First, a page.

• Legionnaires' disease (recently reported in three Scottish travelers; see ProMED-mail, Oct. 28, 2006)
  • Brucellosis (low incidence)
  • Lymphatic filariasis (chiefly caused by Brugia malayi)
  • Chikungunya fever
  • Kunjin virus infections (reported from Sarawak)
  • Lung fluke (paragonimiasis)
  • Giant intestinal fluke (fasciolopsiasis)
  • Sea snakes (may be highly venomous, well-camouflaged, and highly aggressive; found in coastal waters, lakes and rivers; anti-venom may not be readily available)

HIV (human immunodeficiency virus) infection is reported, but travelers are not at risk unless they have unprotected sexual contacts or receive injections or blood transfusions.

For further details regarding many infectious diseases in Malaysia, including malaria, dengue fever, typhoid fever, and hepatitis, go to the Department of Public Health. For an overview of health care in Malaysia, go to the World Health Organization - Western Pacific Region.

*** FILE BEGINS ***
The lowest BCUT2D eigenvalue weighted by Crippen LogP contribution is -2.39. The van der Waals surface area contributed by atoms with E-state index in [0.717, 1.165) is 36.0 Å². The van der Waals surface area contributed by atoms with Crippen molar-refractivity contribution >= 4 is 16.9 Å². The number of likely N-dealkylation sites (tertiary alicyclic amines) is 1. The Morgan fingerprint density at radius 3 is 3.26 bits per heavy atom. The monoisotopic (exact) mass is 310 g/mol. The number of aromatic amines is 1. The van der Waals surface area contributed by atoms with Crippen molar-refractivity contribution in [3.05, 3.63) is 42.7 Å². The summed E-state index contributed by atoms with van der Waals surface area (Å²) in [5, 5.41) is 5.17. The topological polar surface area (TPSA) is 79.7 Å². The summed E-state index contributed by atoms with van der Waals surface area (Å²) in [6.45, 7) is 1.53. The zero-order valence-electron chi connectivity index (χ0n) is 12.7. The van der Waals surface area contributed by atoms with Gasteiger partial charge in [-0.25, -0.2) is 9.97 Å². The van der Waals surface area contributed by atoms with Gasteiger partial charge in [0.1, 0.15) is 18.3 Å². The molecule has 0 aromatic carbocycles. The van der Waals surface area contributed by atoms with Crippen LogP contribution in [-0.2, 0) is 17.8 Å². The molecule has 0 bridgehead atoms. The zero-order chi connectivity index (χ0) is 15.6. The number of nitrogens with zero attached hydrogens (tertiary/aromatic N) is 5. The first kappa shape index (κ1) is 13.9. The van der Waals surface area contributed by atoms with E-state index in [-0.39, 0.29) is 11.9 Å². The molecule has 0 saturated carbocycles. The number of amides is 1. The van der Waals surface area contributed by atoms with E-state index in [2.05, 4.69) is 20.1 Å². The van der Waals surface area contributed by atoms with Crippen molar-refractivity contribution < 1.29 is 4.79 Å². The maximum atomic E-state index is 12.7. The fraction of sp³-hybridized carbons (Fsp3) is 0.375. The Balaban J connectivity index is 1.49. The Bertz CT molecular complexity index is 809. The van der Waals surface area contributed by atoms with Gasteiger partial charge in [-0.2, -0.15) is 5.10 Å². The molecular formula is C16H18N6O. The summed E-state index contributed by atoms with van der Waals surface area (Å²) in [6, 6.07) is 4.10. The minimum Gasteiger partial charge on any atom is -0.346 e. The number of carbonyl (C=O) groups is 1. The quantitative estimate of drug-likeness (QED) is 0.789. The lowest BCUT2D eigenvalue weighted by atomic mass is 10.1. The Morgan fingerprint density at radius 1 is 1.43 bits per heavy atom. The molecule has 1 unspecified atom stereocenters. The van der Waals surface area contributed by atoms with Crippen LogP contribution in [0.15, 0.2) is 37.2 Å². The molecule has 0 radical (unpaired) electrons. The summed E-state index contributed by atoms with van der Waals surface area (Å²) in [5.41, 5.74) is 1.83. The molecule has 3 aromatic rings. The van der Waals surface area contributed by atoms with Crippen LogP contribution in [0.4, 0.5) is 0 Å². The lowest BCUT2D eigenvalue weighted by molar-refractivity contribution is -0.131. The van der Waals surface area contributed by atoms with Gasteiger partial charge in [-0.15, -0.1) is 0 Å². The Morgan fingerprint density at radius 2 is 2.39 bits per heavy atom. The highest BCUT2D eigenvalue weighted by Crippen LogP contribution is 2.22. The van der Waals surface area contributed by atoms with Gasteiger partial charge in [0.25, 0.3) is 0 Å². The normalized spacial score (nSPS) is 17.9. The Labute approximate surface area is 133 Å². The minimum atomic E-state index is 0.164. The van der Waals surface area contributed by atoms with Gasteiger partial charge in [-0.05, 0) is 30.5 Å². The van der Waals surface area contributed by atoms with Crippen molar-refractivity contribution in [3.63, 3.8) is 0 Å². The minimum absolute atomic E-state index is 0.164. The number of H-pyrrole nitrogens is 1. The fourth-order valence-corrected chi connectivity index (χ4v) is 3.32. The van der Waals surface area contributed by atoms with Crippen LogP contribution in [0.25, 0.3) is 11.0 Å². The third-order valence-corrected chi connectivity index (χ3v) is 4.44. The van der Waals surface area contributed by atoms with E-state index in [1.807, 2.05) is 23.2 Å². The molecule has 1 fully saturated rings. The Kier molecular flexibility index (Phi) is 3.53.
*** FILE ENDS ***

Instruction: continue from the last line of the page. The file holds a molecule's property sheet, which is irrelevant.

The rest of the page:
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Food and water precautions

Do not drink tap water unless it has been boiled, filtered, or chemically disinfected. Do not drink unbottled beverages or drinks with ice. Do not eat fruits or vegetables unless they have been peeled or cooked. Avoid cooked foods that are no longer piping hot. Cooked foods that have been left at room temperature are particularly hazardous. Avoid unpasteurized milk and any products that might have been made from unpasteurized milk, such as ice cream. Avoid food and beverages obtained from street vendors. Do not eat raw or undercooked meat or fish. Some types of fish may contain poisonous biotoxins even when cooked. Barracuda in particular should never be eaten. Other fish that may contain toxins include red snapper, grouper, amberjack, sea bass, and a large number of tropical reef fish.